Berthaut-Gerbet

The Story

On her second year back from school at her family’s domaine, Amélie Berthaut was given the reins. She’s young and idealistic and we like that. She’s also pragmatic and open, and all of this is abundantly clear after spending only a short time with her in her cellar. Once she got to work, she moved toward aging the wines in 228-liter fût de chêne, the typical barrel used in Burgundy, instead of the larger foudres (big, often elephant-size barrels) her father, Denis, used for longer cellar aging and slower tannin management without the sacrifice of aromatic subtleties. (I won’t be surprised if the bigger barrels make a full comeback in Burgundy in the oncoming years. With climate change in full swing, it’s possible that smaller barrels won’t be preferable in the future for many wines.)

Amélie’s farming philosophy and method are as organic as she feels comfortable with each season, even though the vineyards are not certified. One important aspect with this domaine is that while they’re on a pragmatic fast track, the successes you’ll taste won’t be one-offs. They’re legitimate and already demonstrate a wonderful through line in their style, led with balanced but notable textures, orange, red and black fruit characteristics and lift, perfectly combined with finely etched earthy, fruity and flowery aromatics that make Pinot Noir from Burgundy particularly compelling. And with Fixin’s reputation from centuries ago, often said to rival wines made from what are today classified as grand crus, it will be a pleasure to observe and participate in her success with all the occasions that we’ll be able to enjoy her wines.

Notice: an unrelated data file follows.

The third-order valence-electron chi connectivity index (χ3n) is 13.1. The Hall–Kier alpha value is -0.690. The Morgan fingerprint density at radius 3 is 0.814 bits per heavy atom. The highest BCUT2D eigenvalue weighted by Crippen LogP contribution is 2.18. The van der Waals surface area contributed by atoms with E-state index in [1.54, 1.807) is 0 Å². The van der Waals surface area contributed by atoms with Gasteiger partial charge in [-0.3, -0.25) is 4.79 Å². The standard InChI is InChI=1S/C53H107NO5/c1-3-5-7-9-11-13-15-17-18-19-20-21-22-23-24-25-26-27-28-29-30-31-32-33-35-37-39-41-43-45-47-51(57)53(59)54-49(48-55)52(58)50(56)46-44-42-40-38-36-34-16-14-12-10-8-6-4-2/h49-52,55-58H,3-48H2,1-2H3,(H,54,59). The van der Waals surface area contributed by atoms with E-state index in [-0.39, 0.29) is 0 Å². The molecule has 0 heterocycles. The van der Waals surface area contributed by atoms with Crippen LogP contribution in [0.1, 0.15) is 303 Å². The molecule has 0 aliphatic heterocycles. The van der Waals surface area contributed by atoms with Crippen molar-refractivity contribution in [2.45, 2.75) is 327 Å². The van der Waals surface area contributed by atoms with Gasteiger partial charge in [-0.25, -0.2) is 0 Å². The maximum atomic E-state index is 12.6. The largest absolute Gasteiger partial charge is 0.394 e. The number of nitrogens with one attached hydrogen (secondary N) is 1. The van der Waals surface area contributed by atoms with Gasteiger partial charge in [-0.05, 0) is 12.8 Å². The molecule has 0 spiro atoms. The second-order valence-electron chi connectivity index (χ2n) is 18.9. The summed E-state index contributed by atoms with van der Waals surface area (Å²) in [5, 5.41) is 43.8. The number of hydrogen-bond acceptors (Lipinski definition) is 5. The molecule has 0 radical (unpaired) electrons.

The family owns sixteen hectares of vineyards, a good medium-sized estate in Burgundy, with the majority of the wines grown in Fixin, but there are vines further to the south that come from her mother’s side—The Gerbet family. Today, we will focus primarily on her Fixin wines and there are a few bottles of her other prized wines online available in restricted quantities.

Lay of the Land

Fixin in known to produce wines that are on the majority known to be more rustic. It also has a reputation of underachievement in modern times than many other communes inside the Côte d’Or. Until Paul Wasserman, from Becky Wasserman Selections, put his mind and pen into the commune with Amélie and geologist, Brenna Quigley, to write a thorough, in-depth look into the appellation (here), there wasn’t much written about it aside from basic geology and history in countless books that repeat the same stories about Fixin and its illustrious history as a small but mighty appellation known in former times to rival what are now today’s best grand cru classified vineyards of Gevrey-Chambertin.